Editor’s note: Reynaldo Cruz’s visit to West Hartford is being sponsored by Teen Cultures Connect. He is a resident of Holguin, Cuba, where he is the editor of the digital news site Revista Universo Béisbol.
By Reynaldo Cruz, [email protected]
For any English language student in Cuba, the name Webster carries a special meaning.
The subject of English lexicology, part of the Linguistics Studies within the English Major syllabus, is closely related to the Webster’s Dictionary, due to its high level of detail when it comes to word formation and etymology. Therefore, the Noah Webster Memorial West Hartford Public Library and The Noah Webster House & West Hartford Historical Society seem to be places made for the visit of any of the students who have graduated from the English Major in Cuba.
Located at 20 South Main St. in West Hartford, CT, the library has a huge variety of volumes and many rooms including a history room and a computer lab. It also holds several audiobooks while offering a service of high quality. Its construction ended in November 1937, and it holds treasures that go back to the 19th century, including an 1859 Webster’s Dictionary, which was kindly shown by Director Martha Church.
Following the rules of every library whether it is in Cuba or the United States, we managed to snap a few photographs, always respecting customers’ privacy. It is said that libraries are packed with hidden gems, and this one is no exception. After finding out that the person speaking with her was from Cuba, the director showed three books dealing with perhaps what makes Cuban and American citizens closer, and which has a special link between Cuba and Connecticut: baseball.
The first books of the first town library were a donation made by Noah Webster himself. He also created the first English Elementary Spelling Book (1783) in the US – banishing British spelling of some words – while also being an advocate for a unified American nation in language, culture and policy; the abolition of slavery and the right of women to have an education. To him, it was important that American citizens spoke and pronounced in a similar way so as to achieve an identity as a nation and be able to understand each other.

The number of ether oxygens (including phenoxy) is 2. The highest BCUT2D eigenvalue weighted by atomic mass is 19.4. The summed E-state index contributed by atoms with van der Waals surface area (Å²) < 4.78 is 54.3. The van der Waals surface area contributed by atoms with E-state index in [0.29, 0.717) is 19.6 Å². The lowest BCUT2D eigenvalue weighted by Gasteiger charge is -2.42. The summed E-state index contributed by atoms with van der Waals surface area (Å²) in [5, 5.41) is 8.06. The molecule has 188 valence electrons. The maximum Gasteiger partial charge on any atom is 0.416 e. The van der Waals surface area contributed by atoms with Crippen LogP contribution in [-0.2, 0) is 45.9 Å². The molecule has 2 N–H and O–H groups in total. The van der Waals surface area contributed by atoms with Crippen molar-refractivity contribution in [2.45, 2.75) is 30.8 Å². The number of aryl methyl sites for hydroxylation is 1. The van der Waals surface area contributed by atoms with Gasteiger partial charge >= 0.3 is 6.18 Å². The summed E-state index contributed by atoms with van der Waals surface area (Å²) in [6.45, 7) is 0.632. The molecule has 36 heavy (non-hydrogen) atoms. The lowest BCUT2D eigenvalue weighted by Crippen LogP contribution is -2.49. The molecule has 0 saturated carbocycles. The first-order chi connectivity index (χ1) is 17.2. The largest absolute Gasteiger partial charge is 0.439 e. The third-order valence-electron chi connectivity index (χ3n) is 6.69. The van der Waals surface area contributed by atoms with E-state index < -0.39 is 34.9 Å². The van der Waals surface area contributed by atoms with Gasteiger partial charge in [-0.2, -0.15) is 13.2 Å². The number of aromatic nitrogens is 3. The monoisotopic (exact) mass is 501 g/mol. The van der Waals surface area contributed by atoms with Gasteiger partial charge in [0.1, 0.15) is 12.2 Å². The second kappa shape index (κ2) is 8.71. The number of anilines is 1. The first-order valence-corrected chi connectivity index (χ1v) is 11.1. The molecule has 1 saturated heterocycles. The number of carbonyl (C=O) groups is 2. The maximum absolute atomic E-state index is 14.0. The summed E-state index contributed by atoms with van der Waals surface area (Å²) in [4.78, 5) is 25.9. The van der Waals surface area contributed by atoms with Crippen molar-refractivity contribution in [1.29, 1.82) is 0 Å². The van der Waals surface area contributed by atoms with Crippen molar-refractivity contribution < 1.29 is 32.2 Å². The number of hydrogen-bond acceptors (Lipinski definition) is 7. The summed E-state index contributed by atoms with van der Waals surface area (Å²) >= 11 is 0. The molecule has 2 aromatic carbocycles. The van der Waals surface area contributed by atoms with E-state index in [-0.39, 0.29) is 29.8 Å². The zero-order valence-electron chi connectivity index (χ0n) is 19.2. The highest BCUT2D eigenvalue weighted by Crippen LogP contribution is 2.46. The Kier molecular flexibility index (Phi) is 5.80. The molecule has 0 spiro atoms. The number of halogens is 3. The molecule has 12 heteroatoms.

The Noah Webster House, which stands at 227 South Main St., keeps alive the aura that surrounded Noah Webster since he was born in 1758. It has been carefully kept alive until this day, and despite being small, it seems to harbor the grandeur of its most celebrated child. Objects going back to the 18th century and some reproductions fill the place and make visitors travel to the times of the U.S. War of Independence and the birth of the American nation.
After finding out they had a Cuban visitor who actually used the Webster’s Dictionary in college while majoring in English language in Cuba, Amy Fernand Boulton, development manager of the Noah Webster House & West Hartford Historical Society, kindly offered to present a 12-minute video about the life and legacy of Noah Webster.
As an English language student in my hometown of Holguín, Cuba, discovering more about Noah Webster and his legacy not only as a linguist, but also as a very important person when it comes to the state of Connecticut and the United States as a nation, has a very personal and romantic meaning. While the name we link to the learning of the intricacies of English language, word formation, and etymology takes a whole new dimension for me, I can’t wait to go back to Cuba and my Alma Mater, and tell my former professors and the current students about the life of a man that simply deserves a higher place within the History of the United States of America and English as a language.